Below the engraved title vignette, the title page gives further information about this little book.  At the bottom of the page is the name of the printer, Eugenius Henricus Fricx, who was in business in Brussels, together with the name of the bookseller for whom he had printed the book: Cornelis Stichter, bookseller in Amsterdam’s Kalverstraat, 1705. At the back of the book is the approbation – approval – of 29 July 1675 of P. de Roeck, book censor of Brussels. Such ecclesiastical approbation was mandatory at that time and had to be carried out in the parish of the printer or bookseller.This purpose of this precensorship was to prevent heretical views from circulating and lecture notes with ‘degenerate’ text from being spread in the universities On this last page there is also an extract of the Privilege, dated 29 May, 1700, stating that Eugenius Fricx had the sole right to print this book for period of nine years.

Eugenius Henricus Fricx
The Brussels printer of this book, Eugenius Henricus Fricx (1644-1730), was the son of a haberdasher. His marriage to Barbe Mommaert brought him into a family of book printers. Her brother, Jan II Mommaert, worked as a printer. Fricx succeed his brother-in-law in 1670 and became the founder of a major dynasty of printers in Brussels. He even became ‘Imprimeur de Sa Majesté’ in 1689 and of his Imperial and Catholic Majesty (1715). He printed dit Het Paradysken des Hemels for Cornelis Stichter, a celebrated bookseller in Kalverstraat in Amsterdam.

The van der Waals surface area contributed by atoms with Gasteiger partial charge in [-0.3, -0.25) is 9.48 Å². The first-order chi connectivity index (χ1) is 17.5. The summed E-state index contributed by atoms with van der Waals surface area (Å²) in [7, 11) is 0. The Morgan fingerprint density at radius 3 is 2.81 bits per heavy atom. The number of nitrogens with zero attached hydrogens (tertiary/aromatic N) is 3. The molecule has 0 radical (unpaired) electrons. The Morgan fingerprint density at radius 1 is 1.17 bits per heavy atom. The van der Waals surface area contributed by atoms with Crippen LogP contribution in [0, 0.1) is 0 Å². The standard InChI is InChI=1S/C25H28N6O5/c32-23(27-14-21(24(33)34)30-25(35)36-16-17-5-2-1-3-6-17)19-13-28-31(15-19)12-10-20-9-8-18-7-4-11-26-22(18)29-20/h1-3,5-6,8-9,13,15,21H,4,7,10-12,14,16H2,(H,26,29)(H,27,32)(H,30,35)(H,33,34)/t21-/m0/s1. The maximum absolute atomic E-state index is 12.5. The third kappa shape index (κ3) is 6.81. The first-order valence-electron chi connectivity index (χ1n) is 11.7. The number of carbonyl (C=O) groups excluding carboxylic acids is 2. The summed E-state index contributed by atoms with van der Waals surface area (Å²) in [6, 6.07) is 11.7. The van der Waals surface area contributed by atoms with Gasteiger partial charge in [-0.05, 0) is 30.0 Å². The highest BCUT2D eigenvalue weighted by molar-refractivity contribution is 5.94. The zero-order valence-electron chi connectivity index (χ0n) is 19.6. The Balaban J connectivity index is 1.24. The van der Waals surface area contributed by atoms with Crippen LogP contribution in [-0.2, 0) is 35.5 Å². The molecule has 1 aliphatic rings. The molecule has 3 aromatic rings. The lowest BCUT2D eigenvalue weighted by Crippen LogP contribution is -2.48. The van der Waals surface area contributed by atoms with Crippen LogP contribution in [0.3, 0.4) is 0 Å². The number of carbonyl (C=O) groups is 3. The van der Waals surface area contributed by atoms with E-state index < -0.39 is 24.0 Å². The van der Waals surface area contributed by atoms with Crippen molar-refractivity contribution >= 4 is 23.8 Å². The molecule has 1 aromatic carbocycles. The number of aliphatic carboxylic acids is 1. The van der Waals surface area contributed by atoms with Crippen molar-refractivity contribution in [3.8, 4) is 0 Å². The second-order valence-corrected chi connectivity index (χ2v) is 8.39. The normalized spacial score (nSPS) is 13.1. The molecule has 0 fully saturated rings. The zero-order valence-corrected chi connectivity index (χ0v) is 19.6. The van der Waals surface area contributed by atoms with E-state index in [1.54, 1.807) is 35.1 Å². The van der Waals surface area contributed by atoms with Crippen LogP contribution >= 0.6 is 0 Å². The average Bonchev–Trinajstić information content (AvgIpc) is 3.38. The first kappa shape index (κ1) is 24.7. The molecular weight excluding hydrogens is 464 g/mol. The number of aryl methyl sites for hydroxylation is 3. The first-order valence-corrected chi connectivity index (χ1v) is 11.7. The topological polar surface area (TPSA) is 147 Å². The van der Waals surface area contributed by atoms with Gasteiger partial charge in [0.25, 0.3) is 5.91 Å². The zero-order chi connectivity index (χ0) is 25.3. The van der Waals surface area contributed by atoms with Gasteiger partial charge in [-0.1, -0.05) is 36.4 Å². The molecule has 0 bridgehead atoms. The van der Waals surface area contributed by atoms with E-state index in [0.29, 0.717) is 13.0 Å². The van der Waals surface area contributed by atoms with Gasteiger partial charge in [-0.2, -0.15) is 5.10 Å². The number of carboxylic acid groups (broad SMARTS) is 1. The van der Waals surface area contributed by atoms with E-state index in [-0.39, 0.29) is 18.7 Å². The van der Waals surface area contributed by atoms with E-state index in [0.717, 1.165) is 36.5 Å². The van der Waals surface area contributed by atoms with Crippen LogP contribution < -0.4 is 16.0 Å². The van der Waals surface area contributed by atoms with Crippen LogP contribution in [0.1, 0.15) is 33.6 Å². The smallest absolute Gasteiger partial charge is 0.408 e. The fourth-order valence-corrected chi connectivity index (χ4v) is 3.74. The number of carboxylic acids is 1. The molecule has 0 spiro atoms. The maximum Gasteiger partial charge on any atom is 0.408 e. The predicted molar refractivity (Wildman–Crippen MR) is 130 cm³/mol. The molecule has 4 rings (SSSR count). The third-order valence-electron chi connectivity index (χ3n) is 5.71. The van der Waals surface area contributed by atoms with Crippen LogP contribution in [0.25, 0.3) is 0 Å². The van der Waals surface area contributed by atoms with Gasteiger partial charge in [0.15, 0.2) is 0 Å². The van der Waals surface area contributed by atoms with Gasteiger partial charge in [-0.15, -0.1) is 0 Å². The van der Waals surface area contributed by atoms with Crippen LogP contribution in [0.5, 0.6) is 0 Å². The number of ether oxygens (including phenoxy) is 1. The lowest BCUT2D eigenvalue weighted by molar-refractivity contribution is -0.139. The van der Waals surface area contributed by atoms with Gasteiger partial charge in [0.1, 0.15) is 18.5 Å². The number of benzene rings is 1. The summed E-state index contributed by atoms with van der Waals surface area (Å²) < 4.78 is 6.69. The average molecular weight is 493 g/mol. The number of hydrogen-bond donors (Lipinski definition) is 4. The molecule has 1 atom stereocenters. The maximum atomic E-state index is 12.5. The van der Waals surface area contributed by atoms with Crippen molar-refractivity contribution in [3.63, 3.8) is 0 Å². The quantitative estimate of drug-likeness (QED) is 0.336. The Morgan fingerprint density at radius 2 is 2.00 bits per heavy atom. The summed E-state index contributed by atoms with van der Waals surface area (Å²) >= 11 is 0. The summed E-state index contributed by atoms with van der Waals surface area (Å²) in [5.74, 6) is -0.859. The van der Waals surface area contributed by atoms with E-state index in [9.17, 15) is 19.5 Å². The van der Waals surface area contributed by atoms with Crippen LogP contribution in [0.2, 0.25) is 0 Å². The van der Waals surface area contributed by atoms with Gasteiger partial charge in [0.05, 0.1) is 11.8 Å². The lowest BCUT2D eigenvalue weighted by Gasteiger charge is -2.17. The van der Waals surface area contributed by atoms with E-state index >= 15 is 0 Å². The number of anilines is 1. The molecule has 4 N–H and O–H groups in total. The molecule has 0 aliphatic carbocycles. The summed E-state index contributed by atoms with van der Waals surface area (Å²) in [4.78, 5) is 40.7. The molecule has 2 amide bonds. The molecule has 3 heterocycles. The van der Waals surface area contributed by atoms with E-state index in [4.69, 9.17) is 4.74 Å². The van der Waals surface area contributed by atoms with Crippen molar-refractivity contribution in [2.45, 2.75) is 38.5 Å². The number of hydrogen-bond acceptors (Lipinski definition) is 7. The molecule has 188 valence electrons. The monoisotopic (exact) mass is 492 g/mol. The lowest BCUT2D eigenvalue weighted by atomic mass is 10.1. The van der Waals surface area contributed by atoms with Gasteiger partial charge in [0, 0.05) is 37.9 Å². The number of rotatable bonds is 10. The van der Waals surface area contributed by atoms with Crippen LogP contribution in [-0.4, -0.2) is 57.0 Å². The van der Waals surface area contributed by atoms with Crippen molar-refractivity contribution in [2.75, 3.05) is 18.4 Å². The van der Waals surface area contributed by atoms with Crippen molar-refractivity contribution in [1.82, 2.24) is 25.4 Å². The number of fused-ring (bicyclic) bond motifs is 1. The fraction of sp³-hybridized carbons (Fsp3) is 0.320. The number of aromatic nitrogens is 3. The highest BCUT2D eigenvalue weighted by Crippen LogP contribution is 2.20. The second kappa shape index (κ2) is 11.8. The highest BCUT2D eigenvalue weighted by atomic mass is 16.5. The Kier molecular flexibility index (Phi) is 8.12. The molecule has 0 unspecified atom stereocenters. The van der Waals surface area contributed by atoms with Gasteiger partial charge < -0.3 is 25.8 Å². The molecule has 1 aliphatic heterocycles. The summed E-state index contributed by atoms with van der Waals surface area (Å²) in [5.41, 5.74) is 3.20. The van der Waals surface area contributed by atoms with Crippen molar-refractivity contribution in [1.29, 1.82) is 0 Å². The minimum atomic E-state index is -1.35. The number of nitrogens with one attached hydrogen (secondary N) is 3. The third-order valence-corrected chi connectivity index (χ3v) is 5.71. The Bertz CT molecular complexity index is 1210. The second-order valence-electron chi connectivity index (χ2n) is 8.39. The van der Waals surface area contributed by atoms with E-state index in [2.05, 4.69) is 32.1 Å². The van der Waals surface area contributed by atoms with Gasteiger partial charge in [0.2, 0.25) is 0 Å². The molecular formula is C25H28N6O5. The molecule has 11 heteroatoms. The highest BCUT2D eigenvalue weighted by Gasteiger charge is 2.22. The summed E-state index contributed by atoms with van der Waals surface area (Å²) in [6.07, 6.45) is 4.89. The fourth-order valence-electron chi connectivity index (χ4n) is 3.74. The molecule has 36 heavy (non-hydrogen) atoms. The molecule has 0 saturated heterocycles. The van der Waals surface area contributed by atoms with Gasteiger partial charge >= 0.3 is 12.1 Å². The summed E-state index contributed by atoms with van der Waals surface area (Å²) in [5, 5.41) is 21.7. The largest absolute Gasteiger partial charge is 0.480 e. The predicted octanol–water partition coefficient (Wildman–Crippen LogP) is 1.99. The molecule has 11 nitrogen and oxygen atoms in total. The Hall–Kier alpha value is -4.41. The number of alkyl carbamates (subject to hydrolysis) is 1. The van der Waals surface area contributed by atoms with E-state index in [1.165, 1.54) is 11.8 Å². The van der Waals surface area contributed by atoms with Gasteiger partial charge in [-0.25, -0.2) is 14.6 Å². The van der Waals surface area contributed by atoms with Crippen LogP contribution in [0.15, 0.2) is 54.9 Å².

This binding was in the possession of the English Bateman family in the nineteenth century. The Ex Libris on the inside of the flyleaf bears the coat of arms of this Protestant family. The Bateman family first appears in records in England in the mid-fifteenth century. This binding probably belonged to Richard Thomas Bateman (1794-1853). In 1820 he married Maria Magdalena Willoughby, who was Roman Catholic, and he appears to have converted to that denomination. The couple had fourteen children and lived at various addresses around Bath. On the last page at the back of the book there is a collection sticker with the initials RM for Robert May (1875-1961), an Amsterdam Banker and avid art collector. May was a member of the Amsterdam bank Lippmann, Rosenthal & Co in Nieuwe Spiegelstraat and had a considerable collection of paintings, porcelain and silver. The initials A.M.C.G. of an unidentified owner are engraved on the silver edge at the back.

The few currently known Dutch silver bindings do not have silver hallmarks and, on stylistic grounds, often in conjunction with the date of the book they contain, are placed in the first quarter or in any event the first half of the seventeenth century.

This silver binding however, is the only one we know of that is fully marked. Alongside the Amsterdam city assay mark it is also struck with the Dutch Lion mark, which was mandatory in the provinces of North and South Holland after 1663. It also bears the date letter R.

This book is illustrated in volume II of the books on Dutch silver by J.W. Frederiks, where it is dated to 1671.  Given the model of the city assay mark, we can now precisely date this binding to 1703 which corresponds with the design of the decoration of the silver after Folkema’s prints and the date of the book it contains. Unfortunately, the maker’s mark is illegible.